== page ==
Africa is making “very good progress,” but must tackle challenges in areas including transportation, infrastructure and water, a senior United Nations said today, as the annual Commission on Sustainable Development (CSD) is under way in New York.
Kathleen Abdalla, Officer-in-Charge of the Division for Sustainable Development, pointed to Africa’s “unprecedented growth,” with its economy growing some 6 per cent in 2005-2006 and 7 per cent last year. She also cited progress made in education, with more children attending primary school.
“But poverty remains high and there are many challenges in Africa,” she told reporters at UN Headquarters.
Ms. Abdalla noted that agriculture productivity is low, and the continent must face other issues such as land tenure, credit availability and limited access to energy.
“One of the reasons that it’s so important to deal with Africa in connection with agriculture is because a very substantial proportion of the labour force in many African countries still depends on agriculture,” David O’Connor, Chief of the Policy Integration and Analysis Branch of the Division for Sustainable Development, said.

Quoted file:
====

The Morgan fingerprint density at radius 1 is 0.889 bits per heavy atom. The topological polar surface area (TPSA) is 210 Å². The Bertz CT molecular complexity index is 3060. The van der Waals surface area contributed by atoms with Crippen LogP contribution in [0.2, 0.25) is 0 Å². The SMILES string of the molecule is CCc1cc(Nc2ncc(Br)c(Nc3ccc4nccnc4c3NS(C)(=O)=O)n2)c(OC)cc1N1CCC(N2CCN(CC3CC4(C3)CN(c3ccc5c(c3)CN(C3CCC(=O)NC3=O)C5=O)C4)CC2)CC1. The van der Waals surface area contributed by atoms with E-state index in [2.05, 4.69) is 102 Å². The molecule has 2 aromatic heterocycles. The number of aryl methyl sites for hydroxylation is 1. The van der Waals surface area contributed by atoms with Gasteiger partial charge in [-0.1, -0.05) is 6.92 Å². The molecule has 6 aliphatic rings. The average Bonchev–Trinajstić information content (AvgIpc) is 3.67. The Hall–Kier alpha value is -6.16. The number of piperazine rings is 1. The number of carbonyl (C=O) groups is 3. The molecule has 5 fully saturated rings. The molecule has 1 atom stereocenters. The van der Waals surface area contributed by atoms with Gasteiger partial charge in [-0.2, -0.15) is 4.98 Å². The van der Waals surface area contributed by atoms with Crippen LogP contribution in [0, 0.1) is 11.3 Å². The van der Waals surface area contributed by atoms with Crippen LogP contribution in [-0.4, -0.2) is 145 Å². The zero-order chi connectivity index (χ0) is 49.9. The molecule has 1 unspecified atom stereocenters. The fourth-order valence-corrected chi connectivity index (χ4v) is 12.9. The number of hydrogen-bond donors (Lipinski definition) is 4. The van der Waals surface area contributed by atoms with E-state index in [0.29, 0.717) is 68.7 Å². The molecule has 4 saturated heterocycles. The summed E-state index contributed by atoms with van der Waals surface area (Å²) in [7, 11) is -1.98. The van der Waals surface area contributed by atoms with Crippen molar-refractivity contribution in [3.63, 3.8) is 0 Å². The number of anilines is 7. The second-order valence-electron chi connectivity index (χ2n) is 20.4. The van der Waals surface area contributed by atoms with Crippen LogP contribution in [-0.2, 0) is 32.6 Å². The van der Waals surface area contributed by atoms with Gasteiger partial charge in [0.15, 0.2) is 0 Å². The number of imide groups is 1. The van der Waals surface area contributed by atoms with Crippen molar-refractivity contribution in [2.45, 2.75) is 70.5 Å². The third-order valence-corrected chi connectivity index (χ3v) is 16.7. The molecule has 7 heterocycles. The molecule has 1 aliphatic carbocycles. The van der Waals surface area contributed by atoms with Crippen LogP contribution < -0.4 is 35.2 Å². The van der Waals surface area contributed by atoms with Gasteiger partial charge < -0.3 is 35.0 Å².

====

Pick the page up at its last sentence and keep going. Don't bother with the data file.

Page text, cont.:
He cited that up to 60 per cent of the labour force works in agriculture. With the young age structure of the African population and the speedy population growth, ever greater numbers of people are entering the labour force every year.
“If agriculture cannot absorb them, of course, you have a serious problem,” Mr. O’Connor observed, adding that it is extremely difficult to boost the productivity of labour with the number of people working in the agricultural sector increasing as quickly as it is.
Examples of successes in countries such as Ghana and Malawi show that “technology alone doesn’t do it. Aid certainly doesn’t do it,” according to Peter Hartmann of the International Institute for Tropical Agriculture in Nigeria.
Speaking to reporters at the press conference, he said that a holistic approach is necessary to address challenges to agriculture in Africa.
“There will be a lot of pain right now for the short term… but we need to look forward and see how we can bring to the world a new, more stable food system given the projections of demands and population growth,” Mr. Hartmann said.
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